Fairstone has finalised the acquisition of a Berkshire-based advice firm which secures more than £60m in assets for the national wealth manager in its first deal of the year.
Hammett and Petch Financial Planning first joined Fairstone via its downstream buy-out model in 2017 and will now add two advisers to the business.
Fairstone's acquisition model sees it take a stake in an advice firm before integrating and then purchasing it, typically over a two-year period.
The deal brings with it 300 clients and gross fee income of £800,000 alongside funds under management of more than £60m.
Lee Hartley, chief executive of Fairstone, said finalising the deal with Hammett and Petch had kick-started the company's growth plan for 2021.
He added: "I can say with confidence that Fairstone remains in a superb position to deliver continued growth throughout this year and far beyond."
Newcastle-headquartered Fairstone operates from 42 locations across the UK and added more than £1.3bn to its funds under management via its downstream buy-out model last year.
In November last year the company told FTAdviser it had spent an additional £5.4m on acquired businesses which exceeded their initial target value over the past nine years.
In earn-out data for the 45 companies integrated into the Fairstone model since 2011, one in six companies joining via the downstream buyout model received more than 135 per cent of the original sale value.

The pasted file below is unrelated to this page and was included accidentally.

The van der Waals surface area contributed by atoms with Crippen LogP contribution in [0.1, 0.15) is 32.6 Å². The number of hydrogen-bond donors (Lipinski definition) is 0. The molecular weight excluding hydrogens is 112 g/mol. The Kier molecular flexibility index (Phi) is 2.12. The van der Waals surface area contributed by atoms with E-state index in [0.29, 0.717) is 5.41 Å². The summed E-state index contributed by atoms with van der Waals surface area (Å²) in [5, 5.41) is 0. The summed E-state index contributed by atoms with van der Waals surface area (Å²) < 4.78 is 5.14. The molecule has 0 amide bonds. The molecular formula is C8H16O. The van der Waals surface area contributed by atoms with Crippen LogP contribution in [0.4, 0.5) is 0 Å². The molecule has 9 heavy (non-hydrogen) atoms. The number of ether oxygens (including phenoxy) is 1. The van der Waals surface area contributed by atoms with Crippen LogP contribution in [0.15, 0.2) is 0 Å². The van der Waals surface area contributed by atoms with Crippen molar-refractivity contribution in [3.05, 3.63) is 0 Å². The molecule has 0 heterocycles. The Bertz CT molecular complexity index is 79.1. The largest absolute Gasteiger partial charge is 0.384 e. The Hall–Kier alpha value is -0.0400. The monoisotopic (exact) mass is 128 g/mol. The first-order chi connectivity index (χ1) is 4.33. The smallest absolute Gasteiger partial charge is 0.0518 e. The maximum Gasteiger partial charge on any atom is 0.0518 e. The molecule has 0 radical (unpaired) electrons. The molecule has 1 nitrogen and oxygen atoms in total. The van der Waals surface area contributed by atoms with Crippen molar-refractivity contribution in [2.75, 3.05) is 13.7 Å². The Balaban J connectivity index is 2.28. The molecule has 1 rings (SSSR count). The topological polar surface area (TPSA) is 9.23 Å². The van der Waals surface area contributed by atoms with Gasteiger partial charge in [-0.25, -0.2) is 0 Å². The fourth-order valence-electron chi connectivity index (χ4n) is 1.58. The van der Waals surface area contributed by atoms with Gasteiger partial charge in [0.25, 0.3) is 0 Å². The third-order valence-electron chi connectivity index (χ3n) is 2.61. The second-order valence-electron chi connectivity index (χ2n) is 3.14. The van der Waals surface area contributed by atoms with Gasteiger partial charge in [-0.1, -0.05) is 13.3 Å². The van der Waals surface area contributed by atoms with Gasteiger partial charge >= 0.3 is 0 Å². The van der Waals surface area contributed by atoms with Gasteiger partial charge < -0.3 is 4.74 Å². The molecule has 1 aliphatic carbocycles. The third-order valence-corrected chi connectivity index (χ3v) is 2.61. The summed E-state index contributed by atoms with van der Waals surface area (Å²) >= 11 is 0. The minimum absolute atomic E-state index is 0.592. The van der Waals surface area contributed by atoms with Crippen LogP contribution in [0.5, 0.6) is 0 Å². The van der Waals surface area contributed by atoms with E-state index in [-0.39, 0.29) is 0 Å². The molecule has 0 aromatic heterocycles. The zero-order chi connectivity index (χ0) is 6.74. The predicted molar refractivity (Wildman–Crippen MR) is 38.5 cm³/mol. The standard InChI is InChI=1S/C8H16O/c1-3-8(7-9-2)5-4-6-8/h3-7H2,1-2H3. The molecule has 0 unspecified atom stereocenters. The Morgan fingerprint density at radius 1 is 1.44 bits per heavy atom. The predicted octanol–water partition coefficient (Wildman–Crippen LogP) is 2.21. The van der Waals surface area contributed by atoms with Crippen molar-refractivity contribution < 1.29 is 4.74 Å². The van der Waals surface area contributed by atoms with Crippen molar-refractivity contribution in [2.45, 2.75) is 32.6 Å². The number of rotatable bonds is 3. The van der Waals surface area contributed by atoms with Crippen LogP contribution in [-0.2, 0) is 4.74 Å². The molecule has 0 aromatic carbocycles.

On average, sellers received 111 per cent of the initially agreed price, with almost a quarter of advice businesses receiving more than 20 per cent above the original transaction value.
"Race to completion"
In the wider advice market some have predicted a "race to completion" in the first months of this year amid an expected spike of advice firm sales.
The initial fallout of the coronavirus crisis saw some step away from the acquisitions market, whilst others proceeded full steam ahead undeterred by the upheaval of lockdown and market volatility.
But at the end of last year Louise Jeffreys, managing director at introducer Gunner & Co, told FTAdviser the advice market was likely to see more of the latter in the first quarter of this year.
Ms Jeffreys said the speculation around changes to Capital Gains Tax and the potential impact on the taxation of transactions meant buyers and sellers were "more focused than ever to get deals finished".
Gunner & Co itself is expecting 75 per cent of its annual transaction volumes to happen in the first quarter of 2021, with Ms Jeffreys hinting at a continued hike in sales throughout the rest of the year and into 2022.